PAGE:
It was a short drive to the hostel but it was located just a quarter of a mile up a street that was one-way going down the hill. To return to the hostel you had to find the other end of the u-shaped street and head up the hill and then come around to where it was located. Given it was late, we were tired, and there seemed to be no other cars around, the advice from my passengers was to take the short drive up the street the wrong way to our lodging visible less than a quarter mile up ahead. I switched into a lower gear and jammed the gas pedal and we headed up the hill.
Out of nowhere it seemed a police car appeared behind us with its sirens on and lights spinning and flashing. We pulled over. The two policemen were quickly up by the side of our car shining their bright flashlights in our faces. I rolled down my window and they spoke to me in German, a language that, when you don’t understand it, sounds pretty intimidating when it is directed at you in imperative statements particularly by an official in uniform. No one in our car spoke German and the two cops did not speak English, but managed to say something that sounded like “license”. It struck me that I could have gotten an international driver’s license but had not thought to pursue it. Why would my Michigan driver’s license even be valid here! I fiddled around in my money belt, found it, and handed it to the cop, trying to appear semi ignorant of our law breach by sheepishly querying “Einbahnstrasse?”, to which they curtly replied “Ya”. David, fairly obviously drunk in the seat next to me, cursed in what was probably Hebrew, feverishly dug through the small glove compartment pulling out a handful of various pieces of paper written in languages foreign to me, that I passed on to the cops. The two of them stepped back from the car and carefully assessed all our documents.
Panicky, my mind started imagining all the awful possibilities, however unlikely based on a more sober assessment. Would they arrest me for driving without a proper license? Or for improper car registration? Was I legally drunk by their standards? Would they put me in jail? Deport me?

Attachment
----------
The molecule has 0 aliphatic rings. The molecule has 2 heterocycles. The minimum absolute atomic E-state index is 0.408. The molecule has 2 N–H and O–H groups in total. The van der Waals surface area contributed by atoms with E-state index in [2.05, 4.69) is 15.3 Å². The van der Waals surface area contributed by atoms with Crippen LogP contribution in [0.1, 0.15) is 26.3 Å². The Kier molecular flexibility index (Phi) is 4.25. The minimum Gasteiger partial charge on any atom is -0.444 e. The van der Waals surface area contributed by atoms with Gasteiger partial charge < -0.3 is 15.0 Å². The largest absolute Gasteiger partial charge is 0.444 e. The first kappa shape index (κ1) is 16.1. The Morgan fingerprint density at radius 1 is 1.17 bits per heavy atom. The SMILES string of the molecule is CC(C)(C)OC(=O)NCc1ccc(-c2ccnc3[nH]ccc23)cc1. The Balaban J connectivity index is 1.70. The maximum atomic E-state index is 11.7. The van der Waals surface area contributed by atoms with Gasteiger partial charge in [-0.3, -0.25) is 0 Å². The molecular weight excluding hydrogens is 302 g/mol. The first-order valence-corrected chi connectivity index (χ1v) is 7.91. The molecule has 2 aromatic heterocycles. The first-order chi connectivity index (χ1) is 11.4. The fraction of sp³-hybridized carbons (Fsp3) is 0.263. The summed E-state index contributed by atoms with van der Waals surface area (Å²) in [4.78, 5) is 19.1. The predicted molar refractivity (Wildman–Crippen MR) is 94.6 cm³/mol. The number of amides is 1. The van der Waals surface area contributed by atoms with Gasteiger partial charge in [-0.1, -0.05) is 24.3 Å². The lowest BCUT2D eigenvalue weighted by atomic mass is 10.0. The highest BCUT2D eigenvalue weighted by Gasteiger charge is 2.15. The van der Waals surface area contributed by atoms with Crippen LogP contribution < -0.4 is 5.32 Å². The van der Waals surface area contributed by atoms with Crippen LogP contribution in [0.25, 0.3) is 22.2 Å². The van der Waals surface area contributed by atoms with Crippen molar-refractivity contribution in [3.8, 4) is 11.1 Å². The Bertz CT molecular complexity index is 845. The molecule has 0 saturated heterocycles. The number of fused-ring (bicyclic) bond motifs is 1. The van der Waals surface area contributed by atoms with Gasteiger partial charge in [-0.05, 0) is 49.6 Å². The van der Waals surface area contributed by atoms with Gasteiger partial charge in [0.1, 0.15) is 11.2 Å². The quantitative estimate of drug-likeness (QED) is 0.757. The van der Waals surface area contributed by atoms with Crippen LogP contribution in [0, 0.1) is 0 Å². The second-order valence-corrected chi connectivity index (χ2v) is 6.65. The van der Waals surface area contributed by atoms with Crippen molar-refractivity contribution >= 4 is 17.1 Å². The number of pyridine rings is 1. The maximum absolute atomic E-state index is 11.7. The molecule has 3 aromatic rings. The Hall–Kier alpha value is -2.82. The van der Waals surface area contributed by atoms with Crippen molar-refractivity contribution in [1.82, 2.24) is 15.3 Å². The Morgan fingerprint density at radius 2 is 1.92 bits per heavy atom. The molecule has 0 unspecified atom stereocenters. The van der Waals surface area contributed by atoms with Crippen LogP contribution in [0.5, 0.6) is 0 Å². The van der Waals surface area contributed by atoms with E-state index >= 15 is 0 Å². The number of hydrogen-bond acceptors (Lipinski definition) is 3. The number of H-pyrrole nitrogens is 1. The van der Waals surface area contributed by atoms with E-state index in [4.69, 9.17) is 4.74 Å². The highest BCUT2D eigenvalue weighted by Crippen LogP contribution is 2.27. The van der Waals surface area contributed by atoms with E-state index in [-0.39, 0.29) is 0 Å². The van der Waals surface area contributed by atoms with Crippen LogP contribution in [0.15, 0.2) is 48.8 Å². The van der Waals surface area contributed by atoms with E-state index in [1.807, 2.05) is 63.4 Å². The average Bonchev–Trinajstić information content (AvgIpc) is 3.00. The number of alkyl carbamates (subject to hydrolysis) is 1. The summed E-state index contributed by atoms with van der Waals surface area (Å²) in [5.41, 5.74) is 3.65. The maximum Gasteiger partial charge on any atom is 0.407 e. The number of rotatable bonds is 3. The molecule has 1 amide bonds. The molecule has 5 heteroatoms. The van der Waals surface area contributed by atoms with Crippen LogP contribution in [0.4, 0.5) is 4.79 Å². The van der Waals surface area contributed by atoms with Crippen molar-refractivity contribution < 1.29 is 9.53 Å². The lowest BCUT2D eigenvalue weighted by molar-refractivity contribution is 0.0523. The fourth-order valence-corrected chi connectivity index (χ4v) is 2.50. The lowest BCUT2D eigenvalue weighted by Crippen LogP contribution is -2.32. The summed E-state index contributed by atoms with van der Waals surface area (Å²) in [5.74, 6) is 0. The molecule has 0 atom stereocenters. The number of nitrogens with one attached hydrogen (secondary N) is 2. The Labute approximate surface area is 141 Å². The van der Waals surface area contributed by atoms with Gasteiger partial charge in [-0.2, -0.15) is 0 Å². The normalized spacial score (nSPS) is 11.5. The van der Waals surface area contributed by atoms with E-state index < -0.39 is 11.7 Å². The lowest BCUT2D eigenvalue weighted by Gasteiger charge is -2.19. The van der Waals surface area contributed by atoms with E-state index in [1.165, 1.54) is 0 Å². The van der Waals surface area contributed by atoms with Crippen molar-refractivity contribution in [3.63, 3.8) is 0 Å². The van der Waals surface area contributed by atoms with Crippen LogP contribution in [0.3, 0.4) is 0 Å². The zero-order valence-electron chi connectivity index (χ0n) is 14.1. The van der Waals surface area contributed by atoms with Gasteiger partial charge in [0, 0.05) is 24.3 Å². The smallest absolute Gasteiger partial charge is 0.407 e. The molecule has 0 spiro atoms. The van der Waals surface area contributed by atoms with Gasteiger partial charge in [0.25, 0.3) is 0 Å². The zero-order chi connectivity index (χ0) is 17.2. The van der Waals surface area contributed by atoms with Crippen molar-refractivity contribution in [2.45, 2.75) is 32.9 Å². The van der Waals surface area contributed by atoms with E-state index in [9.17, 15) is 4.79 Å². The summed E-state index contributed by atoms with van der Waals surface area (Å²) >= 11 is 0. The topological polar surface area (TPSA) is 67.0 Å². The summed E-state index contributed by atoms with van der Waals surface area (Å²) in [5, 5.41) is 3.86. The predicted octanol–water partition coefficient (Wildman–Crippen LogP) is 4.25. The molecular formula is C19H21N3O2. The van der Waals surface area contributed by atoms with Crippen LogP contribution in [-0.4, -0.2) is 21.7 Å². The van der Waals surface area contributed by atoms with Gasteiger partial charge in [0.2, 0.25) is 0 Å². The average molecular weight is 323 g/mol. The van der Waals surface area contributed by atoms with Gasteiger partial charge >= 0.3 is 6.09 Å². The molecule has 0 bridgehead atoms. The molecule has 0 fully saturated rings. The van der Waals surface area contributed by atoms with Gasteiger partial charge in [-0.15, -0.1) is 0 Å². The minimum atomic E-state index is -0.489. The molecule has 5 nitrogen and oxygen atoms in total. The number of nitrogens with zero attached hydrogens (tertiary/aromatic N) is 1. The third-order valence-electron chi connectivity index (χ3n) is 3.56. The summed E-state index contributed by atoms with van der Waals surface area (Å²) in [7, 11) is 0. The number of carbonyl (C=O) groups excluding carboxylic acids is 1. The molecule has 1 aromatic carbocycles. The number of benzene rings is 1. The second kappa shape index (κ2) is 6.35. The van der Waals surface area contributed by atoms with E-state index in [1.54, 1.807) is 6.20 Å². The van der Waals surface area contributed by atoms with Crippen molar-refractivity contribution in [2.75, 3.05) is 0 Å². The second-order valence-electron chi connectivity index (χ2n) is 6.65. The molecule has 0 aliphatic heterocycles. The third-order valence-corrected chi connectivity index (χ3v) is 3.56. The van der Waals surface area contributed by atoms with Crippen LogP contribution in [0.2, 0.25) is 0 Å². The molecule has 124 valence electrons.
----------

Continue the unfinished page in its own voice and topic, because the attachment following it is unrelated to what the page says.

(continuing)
They motioned me to get out of the car and my panic escalated, but luckily that shock reaction of “reverse stagefright”, I had gotten before I went on stage, kicked in, and my mind quieted and I was almost sleepy and dead calm. They took me back to their car and had me sit in the backseat while they assembled a device with tubes and meters that I realized was some sort of breathalyzer. I looked at the other officer and tried to stand up for my ethical compass by saying hopefully, “Ein bier”. His partner completed the assembly and held the thing in front of me indicating I should blow into the rubber hose, which I took in my hand and dutifully did. Another agonizing, endless moment of pondering the abyss of Swiss judicial process while they analyzed my results. And the great gush of relief when one of them nodded and said, “Ya, Ein Bier”.
They returned me to the car and the looks of my comrades, relieved that I wasn’t being arrested while concerned for my general well being. I indicated to them that I was okay, and rolled my eyes to indicate that we had dodged a bullet. The police pointed down the hill as the proper direction for us to go and returned to their car to presumably complete their paperwork. All my fellow travelers became vocal inquiring how I felt, had I done a breathalyzer before, and good thing David wasn’t driving. David made the point to say he was so thankful that I’d offered to drive home.
So I started the car, put it in gear, executed an awkward three-point turn and headed down the hill, around and up the other end of our u-shaped street, up the hill the right way this time, finally arriving at our hostel about ten minutes after closing time, but the staff person on duty let us in. I gobbled down a candy bar David offered me from his stash. The three of them and Peter were planning on heading out in the early morning to visit Peter’s friends in Germany. David and I exchanged addresses, and I said I hoped to visit him someday in Israel. Ashild gave me an address where she would be in London in December and asked me to look her up. Seeing me writing in my journal, she asked if she could write something in it to remember our several days together. She pondered for a couple moments then set to work writing quickly and with great focus, closed my journal and handed it to me. She kissed two of her fingers and touched them to my cheek and said goodnight and headed up to her dormitory upstairs.
Later I checked what she wrote…
I hope you never turn into a “fat” egoistic materialist, but keep forward with your ideas and with eating immature apples. Keep staying at the piano, too.
The scream cut the silence like a knife
It echoed in the young man’s heart
That terrible scream of WAR
We spent a good time together
Not sure where she got that I played the piano, I didn’t, and she probably had me mixed up there with someone else. But I appreciated her hope for me, and made my own quiet vow to be true to it. I pondered her three-lined verse about war, maybe she was reacting to David’s zeal to continue the fight with Israel’s Arab adversaries. I felt the deep sadness that we were going our separate ways, that I would be leaving Chur as well and our little circle of comrades and fellow travelers. I puzzled, based on what she wrote, whether she might be attracted to me romantically. Was Peter in fact her boyfriend. Was being warm, engaged and intimate how she was with everyone she met. I had so enjoyed, in my life so far, engaging with now a growing list of interesting intelligent women as peers, in a deep and intimate way. But that whole sexual zone I just did not know how to transition into without risking ruining everything.